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Hello everyone. I tell you, this is the most supportive online community I have ever seen! Thank you all for being here for me. I can feel it..

Anyhow, I am curious if anyone knows if Tomo Therapy is the same as the gamma knife procedure. When we asked the radiologist if he recommended The Cancer Care Institue in Chicago, he said it is a very reputable place, but that using the stereotactic radiation he offered us here in Cincinnati is the same as the Tomo Therapy and the same as the gamma knife procedure. Is this true?

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I've not heard of Tomo Therapy, but maybe someone else has. Dr. Woodburn has posted on here in the past, although not for a while, and he posted a good answer to me a while back about stereotactic treatments. Here's the link so you can maybe send him a PM or email, but I've also copied his response here, which I thought was very thorough.

You could also post your question on Ask the Experts, and even though oncodoc isn't here right now, maybe one of the other docs can give you more info on Tomo Therapy.

Here's the link & the copy of the post:


The following is a response to your request to describe the types and advantage of radiosurgery devices.

Gamma Knife - Gamma Knife is the gold standard for radiosurgery. The GK was developed in Sweden in the 1970's. The Gamma Knife is still undesputedly the most precise radiosurgery device. It has no moving parts which enables the high degree of precision

Linear accelerator based systems - novalis is an example of Linac based systems. They are generally not as precise as the Gamma Knife because they have a heavy head that rotates on a gantry. Moving parts always lead to some decrease in precion. The heavy head cause some bending leading to some decreased precision. Novalis has been able to effectively market there device on radio ads. I know that there have been a lot of ads on the radio in Indianapolis and I really think that they are unfortunately misleading. Novalis is a good tool but offers no advantage over Gamma Knife and one could argue that Gamma knife is better because of its increased precision. In fact there is one controversial study demonstrating better results for the gamma knife compared to linear accelerator systems.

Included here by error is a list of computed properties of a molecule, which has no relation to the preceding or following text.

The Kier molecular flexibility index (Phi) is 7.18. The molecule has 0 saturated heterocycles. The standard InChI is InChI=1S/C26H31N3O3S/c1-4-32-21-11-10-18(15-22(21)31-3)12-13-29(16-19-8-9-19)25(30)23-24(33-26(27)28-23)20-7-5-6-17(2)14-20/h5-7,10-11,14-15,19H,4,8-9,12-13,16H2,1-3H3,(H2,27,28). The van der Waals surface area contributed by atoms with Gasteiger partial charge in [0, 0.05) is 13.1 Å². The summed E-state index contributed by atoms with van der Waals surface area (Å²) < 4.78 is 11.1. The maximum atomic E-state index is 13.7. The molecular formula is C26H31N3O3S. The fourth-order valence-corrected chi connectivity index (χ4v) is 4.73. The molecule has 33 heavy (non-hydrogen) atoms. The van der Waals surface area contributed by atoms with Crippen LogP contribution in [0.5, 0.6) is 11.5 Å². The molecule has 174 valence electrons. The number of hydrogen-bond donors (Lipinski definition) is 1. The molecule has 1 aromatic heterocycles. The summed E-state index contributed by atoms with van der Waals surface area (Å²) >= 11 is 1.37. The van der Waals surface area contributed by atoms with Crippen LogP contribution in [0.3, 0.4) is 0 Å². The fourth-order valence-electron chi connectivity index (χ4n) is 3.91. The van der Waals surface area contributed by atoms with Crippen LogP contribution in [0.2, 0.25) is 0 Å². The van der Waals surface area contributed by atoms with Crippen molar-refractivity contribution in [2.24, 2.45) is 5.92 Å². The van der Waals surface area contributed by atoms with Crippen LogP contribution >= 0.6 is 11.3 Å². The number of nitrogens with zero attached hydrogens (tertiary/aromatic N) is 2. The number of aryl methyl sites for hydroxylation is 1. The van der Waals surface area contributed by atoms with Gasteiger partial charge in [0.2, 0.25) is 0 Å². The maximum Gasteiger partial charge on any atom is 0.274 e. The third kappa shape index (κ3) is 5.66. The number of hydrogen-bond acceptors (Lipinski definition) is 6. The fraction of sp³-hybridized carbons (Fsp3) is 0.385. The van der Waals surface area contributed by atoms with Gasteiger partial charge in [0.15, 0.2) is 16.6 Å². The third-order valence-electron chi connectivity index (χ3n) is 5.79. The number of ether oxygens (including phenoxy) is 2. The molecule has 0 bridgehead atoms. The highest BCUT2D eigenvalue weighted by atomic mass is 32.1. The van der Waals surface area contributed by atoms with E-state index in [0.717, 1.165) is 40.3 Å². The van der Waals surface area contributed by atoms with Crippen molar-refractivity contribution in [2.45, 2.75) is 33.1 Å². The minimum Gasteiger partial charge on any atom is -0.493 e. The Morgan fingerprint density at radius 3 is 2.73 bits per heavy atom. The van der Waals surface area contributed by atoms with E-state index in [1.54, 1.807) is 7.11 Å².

Cyberknife - the Cyberknife is a robot that has a linac attached to it. The cyberknife claims to be able to perform radiosurgery without an invasive head frame due to its sophisticated imaging/tracking system. The ability to not use a head frame is certainly an advantage. However, there has to be a loss of precision with this method. Also, there is some loss of precision secondary to moving parts and weight as seen in linacs.

Now, having critiqued the devices, I must say that the precision that I am talking about probably makes no difference for brain metastasis. The Gamma Knife is accurate to withing 0.1 mm. The linacs are probably accurate to within 1.0 mm. However, the Gamma Knife precision is important when there is a tumor a few mm away from the optic nerves or other critical structures.

Hope this helps.

Robert Woodburn M.D.

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http://www.cyberknifesupport.org/forum/ ... =16&m=1172

I think the one main difference with tomotherapy is that a lot of the planning is done by an integrated computer vs separately.

I think Tomo is used for brain mets, but since the planning is done with a CT scanner versus an MRI will this work that well for brain mets?

Maybe something to ask the Dr

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